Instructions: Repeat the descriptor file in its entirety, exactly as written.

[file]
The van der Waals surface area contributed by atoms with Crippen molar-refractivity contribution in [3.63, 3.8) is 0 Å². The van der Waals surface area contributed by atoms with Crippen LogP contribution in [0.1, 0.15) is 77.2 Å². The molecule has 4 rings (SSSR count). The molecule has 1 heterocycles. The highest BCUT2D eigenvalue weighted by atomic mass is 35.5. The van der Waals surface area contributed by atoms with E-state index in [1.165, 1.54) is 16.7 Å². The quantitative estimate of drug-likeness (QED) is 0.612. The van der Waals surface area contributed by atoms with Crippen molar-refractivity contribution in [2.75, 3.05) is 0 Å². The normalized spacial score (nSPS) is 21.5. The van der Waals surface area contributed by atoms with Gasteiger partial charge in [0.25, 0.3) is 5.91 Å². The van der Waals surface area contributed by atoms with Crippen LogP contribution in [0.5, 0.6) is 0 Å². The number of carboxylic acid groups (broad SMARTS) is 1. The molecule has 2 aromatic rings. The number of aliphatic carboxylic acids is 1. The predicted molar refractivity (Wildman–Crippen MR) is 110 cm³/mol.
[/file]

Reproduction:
The van der Waals surface area contributed by atoms with Crippen molar-refractivity contribution in [3.63, 3.8) is 0 Å². The van der Waals surface area contributed by atoms with Crippen LogP contribution in [0.1, 0.15) is 77.2 Å². The molecule has 4 rings (SSSR count). The molecule has 1 heterocycles. The highest BCUT2D eigenvalue weighted by atomic mass is 35.5. The van der Waals surface area contributed by atoms with E-state index in [1.165, 1.54) is 16.7 Å². The quantitative estimate of drug-likeness (QED) is 0.612. The van der Waals surface area contributed by atoms with Crippen molar-refractivity contribution in [2.75, 3.05) is 0 Å². The normalized spacial score (nSPS) is 21.5. The van der Waals surface area contributed by atoms with Gasteiger partial charge in [0.25, 0.3) is 5.91 Å². The van der Waals surface area contributed by atoms with Crippen LogP contribution in [0.5, 0.6) is 0 Å². The number of carboxylic acid groups (broad SMARTS) is 1. The molecule has 2 aromatic rings. The number of aliphatic carboxylic acids is 1. The predicted molar refractivity (Wildman–Crippen MR) is 110 cm³/mol.